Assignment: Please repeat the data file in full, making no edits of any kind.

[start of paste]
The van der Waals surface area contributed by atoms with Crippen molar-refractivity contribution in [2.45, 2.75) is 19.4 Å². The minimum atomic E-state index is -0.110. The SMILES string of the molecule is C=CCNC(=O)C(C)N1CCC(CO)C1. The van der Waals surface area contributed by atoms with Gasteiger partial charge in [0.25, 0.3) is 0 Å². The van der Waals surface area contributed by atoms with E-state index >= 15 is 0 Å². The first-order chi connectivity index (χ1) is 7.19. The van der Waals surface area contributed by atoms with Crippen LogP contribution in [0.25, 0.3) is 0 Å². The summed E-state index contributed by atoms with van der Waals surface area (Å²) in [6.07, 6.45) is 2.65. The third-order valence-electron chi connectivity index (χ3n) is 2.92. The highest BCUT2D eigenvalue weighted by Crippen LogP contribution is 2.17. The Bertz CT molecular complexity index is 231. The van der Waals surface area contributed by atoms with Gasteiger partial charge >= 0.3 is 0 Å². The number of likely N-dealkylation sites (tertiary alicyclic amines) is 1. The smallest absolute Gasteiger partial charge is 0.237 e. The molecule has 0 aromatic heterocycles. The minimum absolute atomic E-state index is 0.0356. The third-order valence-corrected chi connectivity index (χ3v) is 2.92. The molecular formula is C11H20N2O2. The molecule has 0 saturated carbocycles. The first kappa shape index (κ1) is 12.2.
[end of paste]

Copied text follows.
The van der Waals surface area contributed by atoms with Crippen molar-refractivity contribution in [2.45, 2.75) is 19.4 Å². The minimum atomic E-state index is -0.110. The SMILES string of the molecule is C=CCNC(=O)C(C)N1CCC(CO)C1. The van der Waals surface area contributed by atoms with Gasteiger partial charge in [0.25, 0.3) is 0 Å². The van der Waals surface area contributed by atoms with E-state index >= 15 is 0 Å². The first-order chi connectivity index (χ1) is 7.19. The van der Waals surface area contributed by atoms with Crippen LogP contribution in [0.25, 0.3) is 0 Å². The summed E-state index contributed by atoms with van der Waals surface area (Å²) in [6.07, 6.45) is 2.65. The third-order valence-electron chi connectivity index (χ3n) is 2.92. The highest BCUT2D eigenvalue weighted by Crippen LogP contribution is 2.17. The Bertz CT molecular complexity index is 231. The van der Waals surface area contributed by atoms with Gasteiger partial charge >= 0.3 is 0 Å². The number of likely N-dealkylation sites (tertiary alicyclic amines) is 1. The smallest absolute Gasteiger partial charge is 0.237 e. The molecule has 0 aromatic heterocycles. The minimum absolute atomic E-state index is 0.0356. The third-order valence-corrected chi connectivity index (χ3v) is 2.92. The molecular formula is C11H20N2O2. The molecule has 0 saturated carbocycles. The first kappa shape index (κ1) is 12.2.